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Investors keep pouring money into GARS – is that a good idea?

According to Morningstar figures, the fund received less than 1% of GARS’s inflows (€30m) in November, even though the fund is in many respects an improvement compared to GARS, says Andrew Summers, head of fund selection at Investec Wealth & Investment. Summers points out the fund has less equity correlation than GARS, even though it’s slightly more volatile. “So although it’s got more risk, from a portfolio construction perspective it is good risk, because it’s less correlated to the rest of the portfolio,” he explains, adding: “It’s also doing a number of new strategies, more idiosyncratic strategies and more micro trades, which is interesting because it is an added source of alpha.”

Track record

So why do investors prefer to put all their eggs in the GARS basket, even though there are other attractive options available? It has got everything to do with the track record. Even Summers admits the long-standing track record of GARS (which was launched in 2008) gives him some comfort, which he can’t find in the newer kids on the block. Still, he is among the select group of investors who have invested in the SLI Global Focused Strategies fund this year.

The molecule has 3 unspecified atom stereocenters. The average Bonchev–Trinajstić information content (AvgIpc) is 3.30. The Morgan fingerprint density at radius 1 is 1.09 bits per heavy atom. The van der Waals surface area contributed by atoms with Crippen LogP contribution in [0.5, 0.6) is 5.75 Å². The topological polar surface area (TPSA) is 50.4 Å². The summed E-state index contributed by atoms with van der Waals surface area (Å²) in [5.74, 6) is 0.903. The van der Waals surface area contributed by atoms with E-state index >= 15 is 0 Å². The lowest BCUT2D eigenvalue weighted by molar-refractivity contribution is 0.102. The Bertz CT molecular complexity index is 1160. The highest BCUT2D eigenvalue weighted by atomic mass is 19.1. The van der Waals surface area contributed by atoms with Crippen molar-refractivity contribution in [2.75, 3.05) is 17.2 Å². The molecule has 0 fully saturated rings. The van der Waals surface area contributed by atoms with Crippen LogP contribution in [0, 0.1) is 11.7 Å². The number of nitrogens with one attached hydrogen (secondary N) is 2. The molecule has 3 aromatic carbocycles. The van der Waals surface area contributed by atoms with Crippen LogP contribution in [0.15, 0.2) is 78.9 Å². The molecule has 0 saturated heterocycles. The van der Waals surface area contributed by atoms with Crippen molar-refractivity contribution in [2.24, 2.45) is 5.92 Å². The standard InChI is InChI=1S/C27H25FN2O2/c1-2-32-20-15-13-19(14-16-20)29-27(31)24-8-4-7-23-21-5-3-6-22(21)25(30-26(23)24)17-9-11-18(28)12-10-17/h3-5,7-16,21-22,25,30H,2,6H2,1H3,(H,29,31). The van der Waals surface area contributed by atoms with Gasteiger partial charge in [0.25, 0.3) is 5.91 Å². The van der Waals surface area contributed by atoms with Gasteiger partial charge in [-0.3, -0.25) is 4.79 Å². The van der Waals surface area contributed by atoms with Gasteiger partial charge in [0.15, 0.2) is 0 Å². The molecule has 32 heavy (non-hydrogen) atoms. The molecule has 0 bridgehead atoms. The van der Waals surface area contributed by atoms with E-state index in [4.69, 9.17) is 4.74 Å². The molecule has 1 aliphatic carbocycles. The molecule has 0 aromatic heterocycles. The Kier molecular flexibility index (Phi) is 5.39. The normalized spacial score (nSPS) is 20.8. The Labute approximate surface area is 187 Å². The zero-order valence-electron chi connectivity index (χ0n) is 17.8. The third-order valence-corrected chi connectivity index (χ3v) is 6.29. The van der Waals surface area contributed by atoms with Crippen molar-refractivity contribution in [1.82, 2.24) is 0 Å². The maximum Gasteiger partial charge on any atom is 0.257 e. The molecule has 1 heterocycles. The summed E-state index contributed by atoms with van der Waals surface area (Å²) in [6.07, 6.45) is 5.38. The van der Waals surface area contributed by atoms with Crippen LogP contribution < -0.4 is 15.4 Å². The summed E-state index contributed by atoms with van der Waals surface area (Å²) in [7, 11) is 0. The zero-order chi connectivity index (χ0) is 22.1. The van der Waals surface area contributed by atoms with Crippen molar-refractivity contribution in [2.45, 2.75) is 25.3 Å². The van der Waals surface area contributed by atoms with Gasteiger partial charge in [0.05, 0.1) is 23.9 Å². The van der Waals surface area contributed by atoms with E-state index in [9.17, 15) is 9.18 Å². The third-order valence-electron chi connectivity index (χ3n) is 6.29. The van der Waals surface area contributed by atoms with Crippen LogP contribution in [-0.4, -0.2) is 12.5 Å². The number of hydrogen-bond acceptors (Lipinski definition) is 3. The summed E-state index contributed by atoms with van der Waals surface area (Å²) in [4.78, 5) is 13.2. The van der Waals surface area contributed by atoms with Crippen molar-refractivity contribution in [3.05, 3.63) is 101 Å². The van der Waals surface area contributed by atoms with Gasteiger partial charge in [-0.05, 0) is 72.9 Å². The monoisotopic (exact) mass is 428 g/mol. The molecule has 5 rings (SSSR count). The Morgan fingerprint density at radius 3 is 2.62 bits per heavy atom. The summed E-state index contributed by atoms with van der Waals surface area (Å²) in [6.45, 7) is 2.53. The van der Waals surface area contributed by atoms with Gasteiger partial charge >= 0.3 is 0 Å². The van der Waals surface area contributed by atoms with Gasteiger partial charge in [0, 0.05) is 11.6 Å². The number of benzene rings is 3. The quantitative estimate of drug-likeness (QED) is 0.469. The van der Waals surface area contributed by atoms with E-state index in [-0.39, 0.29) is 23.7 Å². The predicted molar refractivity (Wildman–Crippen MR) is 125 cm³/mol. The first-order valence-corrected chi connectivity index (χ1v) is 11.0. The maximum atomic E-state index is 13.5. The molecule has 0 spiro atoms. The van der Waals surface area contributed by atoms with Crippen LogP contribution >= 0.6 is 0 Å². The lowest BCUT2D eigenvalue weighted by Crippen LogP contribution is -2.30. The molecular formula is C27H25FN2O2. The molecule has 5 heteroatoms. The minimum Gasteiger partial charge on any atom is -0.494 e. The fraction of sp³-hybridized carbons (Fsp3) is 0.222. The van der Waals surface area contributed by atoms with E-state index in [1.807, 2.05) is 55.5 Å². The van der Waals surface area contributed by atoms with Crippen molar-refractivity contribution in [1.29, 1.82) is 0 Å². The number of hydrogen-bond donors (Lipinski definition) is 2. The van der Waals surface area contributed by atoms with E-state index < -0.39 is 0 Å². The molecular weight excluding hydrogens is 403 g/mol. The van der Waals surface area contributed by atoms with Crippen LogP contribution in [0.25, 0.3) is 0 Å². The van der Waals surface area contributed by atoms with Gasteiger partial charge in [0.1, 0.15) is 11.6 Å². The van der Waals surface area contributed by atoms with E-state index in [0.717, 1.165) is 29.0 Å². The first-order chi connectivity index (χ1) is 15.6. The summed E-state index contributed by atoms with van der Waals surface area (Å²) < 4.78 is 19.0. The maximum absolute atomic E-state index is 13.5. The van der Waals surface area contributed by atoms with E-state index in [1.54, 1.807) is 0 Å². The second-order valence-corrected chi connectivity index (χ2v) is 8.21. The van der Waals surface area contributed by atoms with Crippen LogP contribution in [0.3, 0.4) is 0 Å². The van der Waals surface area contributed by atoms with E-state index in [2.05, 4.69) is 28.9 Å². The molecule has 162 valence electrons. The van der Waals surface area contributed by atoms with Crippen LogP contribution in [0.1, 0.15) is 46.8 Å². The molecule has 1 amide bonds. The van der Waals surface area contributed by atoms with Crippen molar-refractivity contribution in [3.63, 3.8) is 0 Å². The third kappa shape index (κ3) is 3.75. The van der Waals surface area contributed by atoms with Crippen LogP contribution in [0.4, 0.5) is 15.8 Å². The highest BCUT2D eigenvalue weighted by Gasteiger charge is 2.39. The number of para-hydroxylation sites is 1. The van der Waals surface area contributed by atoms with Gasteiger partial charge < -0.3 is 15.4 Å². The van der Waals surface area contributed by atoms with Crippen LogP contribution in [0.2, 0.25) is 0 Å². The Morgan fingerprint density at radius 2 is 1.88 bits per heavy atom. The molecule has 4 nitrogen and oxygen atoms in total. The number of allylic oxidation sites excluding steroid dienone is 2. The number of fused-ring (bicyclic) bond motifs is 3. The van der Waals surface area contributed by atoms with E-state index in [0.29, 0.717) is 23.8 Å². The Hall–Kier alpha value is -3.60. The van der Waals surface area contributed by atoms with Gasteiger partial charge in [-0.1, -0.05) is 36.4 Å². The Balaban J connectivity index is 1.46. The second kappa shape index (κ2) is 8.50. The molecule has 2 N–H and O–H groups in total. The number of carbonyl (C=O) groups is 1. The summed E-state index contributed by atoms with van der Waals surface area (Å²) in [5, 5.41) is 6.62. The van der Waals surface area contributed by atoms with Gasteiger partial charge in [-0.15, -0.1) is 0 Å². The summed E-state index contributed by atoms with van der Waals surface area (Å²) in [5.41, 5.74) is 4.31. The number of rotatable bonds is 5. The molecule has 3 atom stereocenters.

Someone who has certainly not done so, is Alexandre Garrabou von Trotha (pictured left), head of fund-of-funds portfolios and fund selection at Banc Sabadell Inversion in Barcelona. He has a strict policy in place which practically excludes funds with a track record of less than three years to be even considered by his team. This is actually in line with what most fund selectors tell us when we ask them about the track record they require. 

“We use three-year rolling windows in our quantitative analysis,” he explains. “If we were to use shorter time spans, it would be too difficult to separate good investment decisions from luck,” he adds. Little wonder that the multi-strategy fund of Garrabou’s choice is, you guess it, SLI GARS.    

Part of the Bonhill Group.